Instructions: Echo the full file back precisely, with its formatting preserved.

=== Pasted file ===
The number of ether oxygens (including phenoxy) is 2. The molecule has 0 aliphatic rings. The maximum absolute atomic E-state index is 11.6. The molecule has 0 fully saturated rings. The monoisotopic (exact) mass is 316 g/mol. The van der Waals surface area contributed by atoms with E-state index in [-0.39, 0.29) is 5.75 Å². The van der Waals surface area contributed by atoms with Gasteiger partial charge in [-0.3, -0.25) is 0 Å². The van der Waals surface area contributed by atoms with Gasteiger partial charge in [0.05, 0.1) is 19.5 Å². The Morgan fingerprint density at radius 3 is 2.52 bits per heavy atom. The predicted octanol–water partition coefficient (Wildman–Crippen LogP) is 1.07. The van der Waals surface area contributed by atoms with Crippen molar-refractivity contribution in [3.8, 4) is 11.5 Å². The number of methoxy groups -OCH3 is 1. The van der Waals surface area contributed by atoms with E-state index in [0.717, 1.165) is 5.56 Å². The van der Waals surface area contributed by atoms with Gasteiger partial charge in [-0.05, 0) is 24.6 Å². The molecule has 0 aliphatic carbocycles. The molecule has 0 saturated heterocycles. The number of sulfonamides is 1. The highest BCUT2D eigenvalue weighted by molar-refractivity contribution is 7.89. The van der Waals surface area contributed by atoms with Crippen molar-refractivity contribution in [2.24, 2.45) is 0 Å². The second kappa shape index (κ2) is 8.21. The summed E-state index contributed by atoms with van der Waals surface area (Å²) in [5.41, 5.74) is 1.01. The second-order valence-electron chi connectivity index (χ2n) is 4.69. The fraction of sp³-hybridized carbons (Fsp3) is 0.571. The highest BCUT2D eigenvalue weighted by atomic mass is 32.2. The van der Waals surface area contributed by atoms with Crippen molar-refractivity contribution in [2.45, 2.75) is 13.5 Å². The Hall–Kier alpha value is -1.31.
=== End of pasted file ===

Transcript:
The number of ether oxygens (including phenoxy) is 2. The molecule has 0 aliphatic rings. The maximum absolute atomic E-state index is 11.6. The molecule has 0 fully saturated rings. The monoisotopic (exact) mass is 316 g/mol. The van der Waals surface area contributed by atoms with E-state index in [-0.39, 0.29) is 5.75 Å². The van der Waals surface area contributed by atoms with Gasteiger partial charge in [-0.3, -0.25) is 0 Å². The van der Waals surface area contributed by atoms with Gasteiger partial charge in [0.05, 0.1) is 19.5 Å². The Morgan fingerprint density at radius 3 is 2.52 bits per heavy atom. The predicted octanol–water partition coefficient (Wildman–Crippen LogP) is 1.07. The van der Waals surface area contributed by atoms with Crippen molar-refractivity contribution in [3.8, 4) is 11.5 Å². The number of methoxy groups -OCH3 is 1. The van der Waals surface area contributed by atoms with E-state index in [0.717, 1.165) is 5.56 Å². The van der Waals surface area contributed by atoms with Gasteiger partial charge in [-0.05, 0) is 24.6 Å². The molecule has 0 aliphatic carbocycles. The molecule has 0 saturated heterocycles. The number of sulfonamides is 1. The highest BCUT2D eigenvalue weighted by molar-refractivity contribution is 7.89. The van der Waals surface area contributed by atoms with Crippen molar-refractivity contribution in [2.24, 2.45) is 0 Å². The second kappa shape index (κ2) is 8.21. The summed E-state index contributed by atoms with van der Waals surface area (Å²) in [5.41, 5.74) is 1.01. The second-order valence-electron chi connectivity index (χ2n) is 4.69. The fraction of sp³-hybridized carbons (Fsp3) is 0.571. The highest BCUT2D eigenvalue weighted by atomic mass is 32.2. The van der Waals surface area contributed by atoms with Crippen molar-refractivity contribution in [2.45, 2.75) is 13.5 Å². The Hall–Kier alpha value is -1.31.